The Dance of the Trojan Horse
Turkey, in fact, wanted to be the respectable referee in the Iran vs. West football game. Instead, it has become the ball in the game. But there is more.
After having cultivated an exemplary friendship, luring business deals and even the al-Gadhafi International Prize for Human Rights, the two most important Turks at the helm of foreign policy suddenly discovered that the Libyan leader Muammar Gadhafi was a ruthless dictator.
Similarly, it took Prime Minister Recep Tayyip Erdoğan and Foreign Minister Ahmet Davutoğlu nine years to understand that their man in Damascus was in fact a dictator. “Is it not amazing, Ahmet, I learned just this morning that there is no democracy in Syria?” “This cannot be true, Prime Minister, I always thought our Syrian brothers ruled their country like the Swedish rule theirs. But, just in case, I’ll check myself to see if these unpleasant rumors are true.”
Our brotherly and strategic relations with Iraq are in no better shape. Baghdad has expressed more than a few times – and in not-so-diplomatic language - its wariness of excessive Turkish meddling in Iraqi politics. “Listen, Ahmet, I suspect that the Iraqis may be starting to distance themselves from the idea of Sunni Turkish dominion.” “Prime Minister, the Iraqis have promised us to be on our side at all times. Muslims always keep their promises. But, just in case, I’ll check myself to see if the Iraqis are good Sunni Muslims like us.”
And most recently, Messrs Erdoğan and Davutoğlu have discovered, after a lengthy honeymoon that lasted a decade, that “our Iranian brothers” are dishonest. “I am totally shocked, Ahmet, that our Persian brothers are behaving like the enemies of the Syrian people. I am even more shocked that these Muslims are dishonest.” “That’s impossible, Prime Minister. But, just in case, I’ll check myself to see if the Iranians are Muslims.”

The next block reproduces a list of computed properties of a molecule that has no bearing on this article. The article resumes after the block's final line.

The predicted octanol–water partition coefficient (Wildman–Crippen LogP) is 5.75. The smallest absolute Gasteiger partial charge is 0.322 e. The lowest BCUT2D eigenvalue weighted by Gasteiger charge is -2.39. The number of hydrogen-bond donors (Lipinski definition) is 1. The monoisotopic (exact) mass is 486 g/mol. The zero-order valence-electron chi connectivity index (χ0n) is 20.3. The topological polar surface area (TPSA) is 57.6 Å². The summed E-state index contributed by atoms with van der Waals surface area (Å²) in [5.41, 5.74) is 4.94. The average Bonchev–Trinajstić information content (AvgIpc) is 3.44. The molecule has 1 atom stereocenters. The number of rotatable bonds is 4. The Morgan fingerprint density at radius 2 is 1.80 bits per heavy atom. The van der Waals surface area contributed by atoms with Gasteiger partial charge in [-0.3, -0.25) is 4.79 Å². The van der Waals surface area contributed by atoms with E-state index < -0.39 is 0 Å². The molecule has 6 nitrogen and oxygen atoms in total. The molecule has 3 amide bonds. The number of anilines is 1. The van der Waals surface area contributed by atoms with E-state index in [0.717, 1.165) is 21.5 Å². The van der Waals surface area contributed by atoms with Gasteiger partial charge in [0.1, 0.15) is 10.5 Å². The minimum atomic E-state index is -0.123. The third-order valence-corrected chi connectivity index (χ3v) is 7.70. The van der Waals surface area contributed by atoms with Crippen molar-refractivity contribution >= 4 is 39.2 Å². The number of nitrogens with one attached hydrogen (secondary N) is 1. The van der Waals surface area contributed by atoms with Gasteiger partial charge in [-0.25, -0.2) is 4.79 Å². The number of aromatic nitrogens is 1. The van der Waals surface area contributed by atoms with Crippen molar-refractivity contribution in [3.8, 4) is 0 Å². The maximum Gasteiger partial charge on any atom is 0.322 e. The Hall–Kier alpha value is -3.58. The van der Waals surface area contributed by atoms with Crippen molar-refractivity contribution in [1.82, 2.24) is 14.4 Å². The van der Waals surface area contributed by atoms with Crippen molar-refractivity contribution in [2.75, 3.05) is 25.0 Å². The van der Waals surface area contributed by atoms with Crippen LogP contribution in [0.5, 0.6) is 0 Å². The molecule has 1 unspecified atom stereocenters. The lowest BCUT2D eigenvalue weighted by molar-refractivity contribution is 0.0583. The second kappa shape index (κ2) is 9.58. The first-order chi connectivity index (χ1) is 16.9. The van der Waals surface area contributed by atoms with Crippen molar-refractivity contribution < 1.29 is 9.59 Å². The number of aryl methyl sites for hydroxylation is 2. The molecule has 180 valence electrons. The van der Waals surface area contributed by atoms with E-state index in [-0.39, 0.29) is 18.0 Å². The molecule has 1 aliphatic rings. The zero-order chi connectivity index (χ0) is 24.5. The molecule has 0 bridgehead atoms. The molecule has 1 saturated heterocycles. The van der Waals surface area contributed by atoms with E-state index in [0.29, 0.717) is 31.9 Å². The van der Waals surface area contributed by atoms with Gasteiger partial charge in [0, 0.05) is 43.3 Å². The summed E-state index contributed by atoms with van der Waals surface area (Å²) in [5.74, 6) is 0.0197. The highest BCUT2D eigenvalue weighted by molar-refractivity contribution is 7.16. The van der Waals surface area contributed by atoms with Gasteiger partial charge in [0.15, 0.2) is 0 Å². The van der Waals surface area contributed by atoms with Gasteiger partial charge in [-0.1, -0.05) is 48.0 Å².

Only three years ago, when the entire world was decrying ballot rigging, Mr. Erdoğan was among the first to congratulate President Mahmoud Ahmedinejad for his re-election victory. Perhaps the current state of the Turkish-Iranian affairs was best analogized recently by Soli Özel, an international relations expert at Istanbul’s Kadir Has University: “They dance together with poison daggers in their hands.” The Dance of the Trojan Horse! And the most rhythmic (and dangerous) episode of the dance may be just beginning.
With their splendid pace in capturing Middle Eastern realities, Messrs Erdoğan and Davutoğlu may even realize in a couple of years that the new rulers of Libya are not the descendants of Voltaire – especially if Turkey further loses its political and economic clout in Libya to Voltaire’s homeland. Give it another decade, and the Turkish leaders may even realize that Saudi Arabia is not a democracy either; or that another ruthless regime in Bahrain is also killing its own people.
All of that should forcefully remind Turkey’s leaders that constant zigzagging between pragmatism/interests and faith/romanticism, as well as brotherly rhetoric based on religion (and political Islam’s inevitable ingredient of loud anti-Israeli words and deeds), does not always yield the desired political results.
Most Lebanese, for example, who idolized Mr Erdoğan because of his superficial cold war with Israel, do not even remember the spectacular “One minute!” screenplay at Davos any more. For them, Turkey today is more about the X-band NATO radar on its soil, its anti-Iranian, anti-Shia, pro-U.S. policy. The days of Davos are over. These are the days when the Lebanese read in the news that only hours after Washington “ordered Turkey to curb oil imports from Iran, it did so,” or that “Turkey supplies weapons to Syrian terrorists.”
“Ahmet, when are we going to pray at the al-Aqsa Mosque in the Palestinian capital al-Quds?”
“Soon, Prime Minister, very soon…”